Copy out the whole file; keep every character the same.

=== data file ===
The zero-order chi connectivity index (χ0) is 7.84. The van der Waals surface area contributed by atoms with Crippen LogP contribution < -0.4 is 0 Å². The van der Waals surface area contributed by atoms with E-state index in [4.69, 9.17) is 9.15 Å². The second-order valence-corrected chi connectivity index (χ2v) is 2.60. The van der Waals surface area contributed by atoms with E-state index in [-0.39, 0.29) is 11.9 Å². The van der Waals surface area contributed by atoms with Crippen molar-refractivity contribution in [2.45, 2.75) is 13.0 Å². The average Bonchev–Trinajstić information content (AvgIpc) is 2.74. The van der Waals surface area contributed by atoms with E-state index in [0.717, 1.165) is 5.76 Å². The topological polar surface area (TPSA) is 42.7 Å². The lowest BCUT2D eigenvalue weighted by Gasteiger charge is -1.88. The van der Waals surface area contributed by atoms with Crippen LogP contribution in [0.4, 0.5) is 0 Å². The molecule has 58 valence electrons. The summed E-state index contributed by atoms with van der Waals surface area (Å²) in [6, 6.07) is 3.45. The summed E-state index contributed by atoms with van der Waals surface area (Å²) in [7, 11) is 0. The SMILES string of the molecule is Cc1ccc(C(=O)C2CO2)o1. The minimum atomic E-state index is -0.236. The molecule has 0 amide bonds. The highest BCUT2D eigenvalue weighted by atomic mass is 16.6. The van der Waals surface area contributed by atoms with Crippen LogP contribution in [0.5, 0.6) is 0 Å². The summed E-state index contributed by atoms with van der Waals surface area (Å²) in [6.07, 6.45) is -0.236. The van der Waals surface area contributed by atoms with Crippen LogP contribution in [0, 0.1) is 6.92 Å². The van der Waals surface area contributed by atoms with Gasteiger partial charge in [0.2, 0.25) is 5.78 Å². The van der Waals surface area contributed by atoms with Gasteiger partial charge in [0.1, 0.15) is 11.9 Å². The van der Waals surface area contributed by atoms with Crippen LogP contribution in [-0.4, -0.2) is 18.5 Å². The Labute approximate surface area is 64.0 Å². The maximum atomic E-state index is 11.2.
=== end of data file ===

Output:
The zero-order chi connectivity index (χ0) is 7.84. The van der Waals surface area contributed by atoms with Crippen LogP contribution < -0.4 is 0 Å². The van der Waals surface area contributed by atoms with E-state index in [4.69, 9.17) is 9.15 Å². The second-order valence-corrected chi connectivity index (χ2v) is 2.60. The van der Waals surface area contributed by atoms with E-state index in [-0.39, 0.29) is 11.9 Å². The van der Waals surface area contributed by atoms with Crippen molar-refractivity contribution in [2.45, 2.75) is 13.0 Å². The average Bonchev–Trinajstić information content (AvgIpc) is 2.74. The van der Waals surface area contributed by atoms with E-state index in [0.717, 1.165) is 5.76 Å². The topological polar surface area (TPSA) is 42.7 Å². The lowest BCUT2D eigenvalue weighted by Gasteiger charge is -1.88. The van der Waals surface area contributed by atoms with Crippen LogP contribution in [0.4, 0.5) is 0 Å². The molecule has 58 valence electrons. The summed E-state index contributed by atoms with van der Waals surface area (Å²) in [6, 6.07) is 3.45. The summed E-state index contributed by atoms with van der Waals surface area (Å²) in [7, 11) is 0. The SMILES string of the molecule is Cc1ccc(C(=O)C2CO2)o1. The minimum atomic E-state index is -0.236. The molecule has 0 amide bonds. The highest BCUT2D eigenvalue weighted by atomic mass is 16.6. The van der Waals surface area contributed by atoms with Crippen LogP contribution in [0.5, 0.6) is 0 Å². The summed E-state index contributed by atoms with van der Waals surface area (Å²) in [6.07, 6.45) is -0.236. The van der Waals surface area contributed by atoms with Crippen LogP contribution in [0, 0.1) is 6.92 Å². The van der Waals surface area contributed by atoms with Gasteiger partial charge in [0.2, 0.25) is 5.78 Å². The van der Waals surface area contributed by atoms with Gasteiger partial charge in [0.1, 0.15) is 11.9 Å². The van der Waals surface area contributed by atoms with Crippen LogP contribution in [-0.4, -0.2) is 18.5 Å². The Labute approximate surface area is 64.0 Å². The maximum atomic E-state index is 11.2.